The Forestry Commission prosecuted its first forest fire case in 1929. From then until the 1990’s, the agency’s law enforcement officers focused almost entirely on forest fire violations. These cases ranged from simple violations of safe burning laws to felony-level woods arsons.

In the early 1990’s, the agency began investigating timber transaction crime, primarily in response to public demand. Specially trained Forestry Commission agents now investigate hundreds of timber thefts and fraudulent timber deals every year.

All Forestry Commission officers are trained and certified by the SC Criminal Justice Academy. After graduation, officers receive additional training on forestry law, wildland fire behavior, forest fire investigation, and incident management.

Forestry Commission officers have statewide jurisdiction and full power of arrest. Officers are armed with .40 Glock semi-automatic pistols; every officer is required to qualify with the weapon twice each year.


Law enforcement is an important part of forest fire prevention. The Forestry Commission assumes the primary responsibility for statewide forest fire law enforcement.

Forestry Commission officers may issue citations (tickets) for misdemeanor offenses. For more serious crimes, officers obtain warrants and make physical arrests.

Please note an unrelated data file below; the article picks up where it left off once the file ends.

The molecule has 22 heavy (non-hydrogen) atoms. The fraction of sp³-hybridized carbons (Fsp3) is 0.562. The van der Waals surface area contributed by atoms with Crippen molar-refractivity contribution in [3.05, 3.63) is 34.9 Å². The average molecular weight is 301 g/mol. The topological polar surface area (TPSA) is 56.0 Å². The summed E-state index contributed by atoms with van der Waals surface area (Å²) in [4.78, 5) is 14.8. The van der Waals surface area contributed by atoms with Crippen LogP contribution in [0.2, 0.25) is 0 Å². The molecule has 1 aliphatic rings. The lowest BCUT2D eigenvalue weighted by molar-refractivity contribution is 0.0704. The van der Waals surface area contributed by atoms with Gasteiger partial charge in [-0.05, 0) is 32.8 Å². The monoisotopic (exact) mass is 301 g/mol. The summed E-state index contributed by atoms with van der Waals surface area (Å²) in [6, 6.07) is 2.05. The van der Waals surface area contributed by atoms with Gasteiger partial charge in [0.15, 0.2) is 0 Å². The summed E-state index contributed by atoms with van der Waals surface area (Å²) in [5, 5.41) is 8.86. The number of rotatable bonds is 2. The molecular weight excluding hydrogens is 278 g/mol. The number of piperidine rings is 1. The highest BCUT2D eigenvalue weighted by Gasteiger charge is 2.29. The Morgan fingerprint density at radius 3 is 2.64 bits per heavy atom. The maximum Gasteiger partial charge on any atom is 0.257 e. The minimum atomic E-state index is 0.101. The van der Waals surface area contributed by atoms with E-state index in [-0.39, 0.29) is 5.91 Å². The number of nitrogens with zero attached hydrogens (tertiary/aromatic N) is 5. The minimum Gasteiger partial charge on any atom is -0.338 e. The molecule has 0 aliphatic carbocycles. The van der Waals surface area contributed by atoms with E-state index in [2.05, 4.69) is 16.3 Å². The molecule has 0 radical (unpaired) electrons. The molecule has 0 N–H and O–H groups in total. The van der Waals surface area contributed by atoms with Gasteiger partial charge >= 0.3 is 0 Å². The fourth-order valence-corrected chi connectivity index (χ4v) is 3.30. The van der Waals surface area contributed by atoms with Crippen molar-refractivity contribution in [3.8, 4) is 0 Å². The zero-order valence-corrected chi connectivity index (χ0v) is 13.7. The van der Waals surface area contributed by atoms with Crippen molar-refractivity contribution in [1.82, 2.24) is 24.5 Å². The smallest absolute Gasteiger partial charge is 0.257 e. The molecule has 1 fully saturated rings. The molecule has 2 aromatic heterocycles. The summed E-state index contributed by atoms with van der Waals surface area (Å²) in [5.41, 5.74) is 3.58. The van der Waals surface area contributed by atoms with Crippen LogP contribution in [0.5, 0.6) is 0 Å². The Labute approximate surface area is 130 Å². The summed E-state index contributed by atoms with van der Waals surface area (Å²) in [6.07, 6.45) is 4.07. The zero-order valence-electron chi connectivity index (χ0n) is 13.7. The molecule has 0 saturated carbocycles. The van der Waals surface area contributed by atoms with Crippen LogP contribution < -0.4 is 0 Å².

Forest Fire Law Enforcement

Forest Law Book

Firefighter Arson Study

Current News Releases

Archived News Releases

For Forest Fire Law Enforcement assistance, contact your local office of the South Carolina Forestry Commission.


Timber transaction crime includes outright theft of forest products, as well as fraud.Timber transaction crime is characterized as “white collar crime committed by criminals in work clothes.” Forestry Commission agents say losses to SC landowners could be as high as $10 million each year. Many cases are never reported.

The Forestry Commission is the primary law enforcement agency investigating timber transaction crime in SC. Agents handle several hundred timber transaction crime investigations per year. Investigations usually begin with a complaint from a landowner.

Timber Transaction Crime

Understanding Timber as a Commodity

Statutes Relating to Timber Transaction Crimes

Tips on Selling Your Timber

Your Timber is Valuable

Forest Law Book

To report timber transaction crime, contact Jonathan Calore at (803)896-8840 or email the state headquarters.